TV Review – DOCTOR WHO: WORLD ENOUGH AND TIME / THE DOCTOR FALLS (2017)

Image result for doctor who world enough and time the doctor fallsDoctor Who: World Enough and Time / The Doctor Falls (TV) (2017: UK: Colour: 106m) ∗∗∗∗½  pr. Peter Bennett; d. Rachel Talalay; w. Steven Moffat; ph. Ashley Rowe; m. Murray Gold. Cast: Peter Capaldi, Matt Lucas, Pearl Mackie , Michelle Gomez, John Simm , Oliver Lansley, Paul Brightwell, Alison Lintott, Briana Shann, Rosie Boore, Samantha Spiro, Simon Coombs, Nicholas Briggs, David Bradley.   Friendship drives the Doctor into the rashest decision of his life. Trapped on a giant spaceship, caught in the event horizon of a black hole, he witnesses the death of someone he is pledged to protect. Is there any way he can redeem his mistake? Are events already out of control? For once, time is the Time Lord’s enemy. Moffat’s season finales have generally been a case of excellent set-up and disappointing pay-off. This story comes close to meeting that trend, but ultimately wins out because of the superb performances, a witty script and its no-win situation. Capaldi excels here in fighting his moral dilemna. Gomez and Simm spark well with Capaldi and each other and there is a sense of irony about the resolution of their story.  The first episode set up the premise brilliantly in one of the best ever episodes of the series. The resolution felt a little contrived in places and overly sentimental in the resolution of Bill’s story, but this is otherwise an excellent finale with a superb twist right at the end leaving us looking forward to the Xmas special to come. [12]

TV Review – DOCTOR WHO: THE EATERS OF LIGHT (2017)

Doctor Who: The Eaters of Light (TV) (2017: UK: Colour: 42m) ∗∗∗½  pr. Nikki Wilson; d. Charles Palmer; w. Rona Munro; ph. Mark Waters; m. Murray Gold. Cast: Peter Capaldi, Matt Lucas, Pearl Mackie , Michelle Gomez, Rebecca Benson, Daniel Kerr, Brian Vernel, Rohan Nedd, Ben Hunter, Sam Adewunmi, Billy Matthews, Aaron Phagura, Jocelyn Brassington, Lewis McGowan. A long time ago, the ninth legion of the Roman army vanished into the mists of Scotland. Bill has a theory about what happened, and the Doctor has a time machine. But when they arrive in ancient Aberdeenshire, what they find is a far greater threat than any army. In a cairn, on a hillside, is a doorway leading to the end of the world. Another variant on the ‘monster of the week’ theme, working slightly better than EMPRESS OF MARS thanks to a more polished script from Munro (the only writer from the original series to pen a story since the 2005 relaunch – 1989’s SURVIVAL, the last broadcast story of the original run. What lets the episode down is the variable performances given by the young guest cast, contrasting with the confident ones from the regulars, some dodgy CGI and an overly neat ending. Its familiarity actually makes a welcome break from Moffat’s high concept episodes and is a diverting enough tale. [12]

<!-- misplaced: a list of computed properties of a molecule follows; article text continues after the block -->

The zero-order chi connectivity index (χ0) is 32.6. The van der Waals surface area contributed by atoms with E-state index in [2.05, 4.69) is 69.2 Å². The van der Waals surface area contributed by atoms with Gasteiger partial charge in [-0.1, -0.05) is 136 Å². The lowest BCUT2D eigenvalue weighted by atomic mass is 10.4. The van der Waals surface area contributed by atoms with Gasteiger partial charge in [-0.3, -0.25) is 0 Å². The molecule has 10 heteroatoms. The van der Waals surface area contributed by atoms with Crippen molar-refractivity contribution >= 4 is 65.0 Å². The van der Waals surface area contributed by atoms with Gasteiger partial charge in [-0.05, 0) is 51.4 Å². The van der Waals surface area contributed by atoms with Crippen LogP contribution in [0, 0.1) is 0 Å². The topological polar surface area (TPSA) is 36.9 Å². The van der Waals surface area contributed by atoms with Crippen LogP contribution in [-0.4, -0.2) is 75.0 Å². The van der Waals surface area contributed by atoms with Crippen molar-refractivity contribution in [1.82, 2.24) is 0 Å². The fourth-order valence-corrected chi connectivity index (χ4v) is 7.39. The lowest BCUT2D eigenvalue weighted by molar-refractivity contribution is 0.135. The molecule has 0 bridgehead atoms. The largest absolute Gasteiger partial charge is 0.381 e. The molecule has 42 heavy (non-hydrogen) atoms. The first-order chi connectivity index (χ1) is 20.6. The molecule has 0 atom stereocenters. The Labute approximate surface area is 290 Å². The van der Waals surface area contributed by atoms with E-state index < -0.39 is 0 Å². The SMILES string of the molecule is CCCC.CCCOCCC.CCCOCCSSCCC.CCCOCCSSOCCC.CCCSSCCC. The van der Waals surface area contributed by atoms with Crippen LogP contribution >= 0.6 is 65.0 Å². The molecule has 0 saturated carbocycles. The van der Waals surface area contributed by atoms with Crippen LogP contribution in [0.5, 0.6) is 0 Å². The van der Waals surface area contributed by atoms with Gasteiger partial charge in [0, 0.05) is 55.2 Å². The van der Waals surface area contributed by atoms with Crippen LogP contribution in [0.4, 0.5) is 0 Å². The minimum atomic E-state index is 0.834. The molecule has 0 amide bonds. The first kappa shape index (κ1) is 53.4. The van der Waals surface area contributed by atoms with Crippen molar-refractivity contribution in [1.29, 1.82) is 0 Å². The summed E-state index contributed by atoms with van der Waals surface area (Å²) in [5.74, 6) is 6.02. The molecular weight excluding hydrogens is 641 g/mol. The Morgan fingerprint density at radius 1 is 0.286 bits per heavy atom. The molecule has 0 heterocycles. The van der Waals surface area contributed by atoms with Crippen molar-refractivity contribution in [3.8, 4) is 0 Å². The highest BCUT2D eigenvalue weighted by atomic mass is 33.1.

TV Review – DOCTOR WHO – EMPRESS OF MARS (2017)

Image result for empress of marsDoctor Who: Empres of Mars (TV) (2017: UK: Colour: 44m) ∗∗∗  pr. Nikki Wilson; d. Wayne Che Yip; w. Mark Gatiss; ph. Stuart Biddlecombe; m. Murray Gold. Cast: Peter Capaldi, Matt Lucas, Pearl Mackie , Michelle Gomez, Anthony Calf, Ferdinand Kingsley, Richard Ashton, Adele Lynch, Glenn Speers, Ian Beattie, Bayo Gbadamosi, Ian Hughes, Lesley Ewen.  The Doctor, Bill and Nardole arrive on Mars, and find themselves in an impossible conflict between Ice Warriors… and Victorian soldiers. As the Martian hive awakens around them, the Doctor faces a unique dilemma – this time the humans, not the Ice Warriors are the invaders. When Earth is invading Mars, whose side is he on? A return to the “monster of the week” format and a hark back to the stories of the 1960s with a post-modern twist. It’s all entertaining enough without really generating any suspense. The underground setting proves restrictive and the Ice Warriors lack the menace of old, being portrayed as hulking monsters with thudding footsteps. [12]